East Mesa Road, Oakzanita behind in the pale before sunrise

Junction with Upper Descanso Creek Trail

Summit looking toward Cuyamaca and friends

Spike benchmark

On the way to Sugg (left)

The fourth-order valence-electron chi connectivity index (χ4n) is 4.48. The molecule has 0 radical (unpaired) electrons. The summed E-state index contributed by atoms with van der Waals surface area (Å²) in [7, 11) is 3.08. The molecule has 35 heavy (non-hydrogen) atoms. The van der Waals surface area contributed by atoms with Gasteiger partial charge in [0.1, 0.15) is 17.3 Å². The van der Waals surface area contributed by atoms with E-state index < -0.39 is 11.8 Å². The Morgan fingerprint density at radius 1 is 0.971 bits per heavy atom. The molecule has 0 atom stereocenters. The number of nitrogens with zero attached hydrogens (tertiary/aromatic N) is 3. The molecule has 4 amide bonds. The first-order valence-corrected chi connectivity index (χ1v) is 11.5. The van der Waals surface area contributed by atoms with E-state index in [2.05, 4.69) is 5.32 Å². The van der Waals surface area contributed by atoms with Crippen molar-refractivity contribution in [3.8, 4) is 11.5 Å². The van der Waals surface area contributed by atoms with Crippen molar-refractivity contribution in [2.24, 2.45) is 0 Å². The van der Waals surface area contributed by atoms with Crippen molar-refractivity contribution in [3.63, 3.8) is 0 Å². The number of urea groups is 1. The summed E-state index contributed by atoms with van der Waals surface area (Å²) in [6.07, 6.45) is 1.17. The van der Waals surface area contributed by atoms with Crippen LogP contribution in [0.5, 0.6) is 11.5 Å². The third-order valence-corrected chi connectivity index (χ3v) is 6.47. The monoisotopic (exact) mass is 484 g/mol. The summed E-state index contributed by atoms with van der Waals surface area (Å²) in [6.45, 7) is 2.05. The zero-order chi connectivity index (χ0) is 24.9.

The trail cut through a couple of meadows before meeting the East Mesa Road again. From satellite recon, I thought I saw a reasonable way to get near the saddle between Sugg and Sugg West by continuing up East Mesa to an obvious open area. However, things on the ground don't always match up. I ended up spotting what looked like a use trail heading to Sugg and took it. It bypassed the barbed wire fence and I followed it until it disappeared in a drainage below the Sugg false summit. What I should have done was take the overgrown road by hugging the fence, but the road was hidden behind a large fallen tree. Instead, I took the drainage into a snarl of vegetation. I smashed through it for a while looking for a better way to the saddle. At some point, I stopped trying to get to the saddle and just went up through whatever was in my way. I forged a unique track over dead trees, rocks, and thick brush. I sort of enjoyed it, but can't recommend it. Once I got to the top of the false summit, the only obstacle was knee high manzanita and I reached the summit in minutes. There I found a register in red cans, a San Diego County benchmark, and two summit boulders that looked like horns. I guess they could also be ears but horns fit the personality of Sugg. The right horn was easy class 2, the left horn a surprising class 3. No holds at all in back, but one good hold on top of the boulder that could be reached from the inner face. There were only a few signatures in the register. I was the third party to sign in all of 2016. Sugg is about the opposite of Oakzanita as far as friendliness, or maybe it's just pickier about who it makes friends with. On the way down, I headed for the saddle with Sugg West. A giant boulder served as a beacon. On top of the boulder, I could see a relatively clear path to the saddle where I picked up the overgrown road back to East Mesa Road. It was a much better route, though still plenty of contact with brush. As I was returning along the road, I surprised a pair of foxes. One vanished immediately, but I fumbled for my camera and got my first ever photos of a wild fox. That was nice way to end the adventure.